Nanoparticles in Sunscreens: Fact and Fiction

Jan 13, 2014 | Contact Author | By: Paul G. McCormick, University of Western Australia
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Title: Nanoparticles in Sunscreens: Fact and Fiction
nanoparticlesx molecular UV activesx sunscreenx safetyx labelingx
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Keywords: nanoparticles | molecular UV actives | sunscreen | safety | labeling

Abstract: This paper reviews important issues regarding the classification for UV active ingredients and the need for a uniform classification and labeling system covering all nano ingredients. The definition of nanoparticles is not questioned here; however, the highly selective manner in which the definition is applied to different materials is.

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P McCormick, Nanoparticles in Sunscreens: Fact and Fiction, Cosm & Toil 128(11) 830 (2013)

Market Data

  • Awareness among consumers about the harmful effects of UV boosted sun care sales by 6.5% in 2012 in the United States.
  • Sun care marketers are diversifying their product offerings; a common trend emerging is to include tint.
  • Although spray-on sun care products are popular, there are rising concerns associated with the inhalation of nanoparticles.
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As is generally known, all sunscreens—chemical or mineral, nano or non-nano—are regulated by the U.S. Food and Drug Administration (FDA) and other national regulatory bodies, and have been found to be safe. Chemical sunscreens have been used by the public for more than 65 years, and mineral sunscreens for more than 20 years. However, there is a growing public hysteria about the possible risks nano-sized particles in sunscreens pose.

This fear has been promoted mainly by NGOs such as Friends of the Earth (FOE) and its allies, even in the face of overwhelming evidence from independent panels of experts that nanoparticulate titanium dioxide and zinc oxide are safe sunscreen actives. Nanoparticles and nanomaterials are ubiquitous. They are present in the atmosphere, and have presumably been there for hundreds of millions of years. Animals, including humans, have evolved in their presence.

To gain some perspective, consider the extent to which individuals are exposed to nanoparticles every day. Inhalation is, by far, the most significant route by which nanoparticles reach internal organs. According to a report by the Royal Society and Royal Academy of Engineering, there are estimated to be between 106 and 108 nanoparticles per liter of air, and the average person inhales between 500,000 and 50 million nanoparticles with each breath—i.e., about 6 million to 300 million nanoparticles per minute.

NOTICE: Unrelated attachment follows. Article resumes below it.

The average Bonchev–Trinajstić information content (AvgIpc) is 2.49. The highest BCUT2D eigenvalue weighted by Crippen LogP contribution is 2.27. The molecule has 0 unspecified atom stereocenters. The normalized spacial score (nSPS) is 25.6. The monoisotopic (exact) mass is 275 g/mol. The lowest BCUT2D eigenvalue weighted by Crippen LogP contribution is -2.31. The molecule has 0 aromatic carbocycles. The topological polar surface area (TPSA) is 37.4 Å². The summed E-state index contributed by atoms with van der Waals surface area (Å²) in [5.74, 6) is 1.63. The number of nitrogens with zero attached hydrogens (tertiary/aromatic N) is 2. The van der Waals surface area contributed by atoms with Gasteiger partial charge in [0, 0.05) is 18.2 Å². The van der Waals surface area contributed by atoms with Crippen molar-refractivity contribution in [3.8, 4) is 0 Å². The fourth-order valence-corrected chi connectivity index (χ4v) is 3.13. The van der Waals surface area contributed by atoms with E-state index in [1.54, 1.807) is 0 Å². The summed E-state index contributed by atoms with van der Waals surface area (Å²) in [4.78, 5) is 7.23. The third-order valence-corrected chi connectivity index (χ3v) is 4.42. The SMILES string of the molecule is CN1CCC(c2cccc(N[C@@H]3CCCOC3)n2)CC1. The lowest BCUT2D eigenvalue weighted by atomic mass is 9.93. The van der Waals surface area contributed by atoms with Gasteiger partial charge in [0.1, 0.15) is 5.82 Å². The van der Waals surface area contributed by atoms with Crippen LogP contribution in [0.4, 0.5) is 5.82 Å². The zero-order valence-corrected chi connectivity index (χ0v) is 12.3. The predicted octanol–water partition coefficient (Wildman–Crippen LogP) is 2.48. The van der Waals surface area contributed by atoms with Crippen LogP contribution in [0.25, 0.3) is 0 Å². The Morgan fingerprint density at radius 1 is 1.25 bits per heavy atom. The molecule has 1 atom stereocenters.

Also, nanoparticles are major components of clays and soils. Milk contains nanoparticles, and ricotta cheese consists of suspensions of nanoparticles. These are present in the body as protein molecules and enzymes; indeed, humans cannot live without them.

Nanoparticles of carbon were first manufactured nearly 100 years ago, The fact that sunscreen ingredients are nano-sized should not frighten anyone—after all, it could be said that humans are made up of a collection of nanoparticles known as proteins. Interestingly, the FOE campaign focuses exclusively on sunscreens and cosmetics using zinc oxide and titanium dioxide nanoparticles while ignoring sunscreens containing molecular UV absorbers, which themselves have dimensions that qualify as nanoparticles. In fact, it is arguable that all active ingredients used to absorb UV radiation in sunscreens are actually nanomaterials and should be classified as such.

This paper reviews important issues regarding classifications for UV actives. It also emphasizes the need for a uniform classification and labeling system to cover all nano ingredients. The definition of nanoparticles is not questioned here; however, the selective manner by which regulatory agencies apply the definition to different materials is.

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Table 1. Typical molecules used as UV actives

Table 1.  Typical molecules used as UV actives

The single molecule sizes of the UV actives listed in Table 1 are all less than 2 nm, and of the 27 molecular actives approved by the FDA and Australian and European regulators, all are less than 100 nm in size.

Figure 1. Model of avobenzone molecular nanoparticle

Figure 1. Model of avobenzone molecular nanoparticle; black, red and white spheres depict locations of carbon, oxygen and hydrogen atoms, respectively.

Figure 1 shows the atom arrangement15 of a common molecular UV active, avobenzone, which is used in many sunscreens as a UVA absorber; black, red and white spheres depict locations of carbon, oxygen and hydrogen atoms, respectively.

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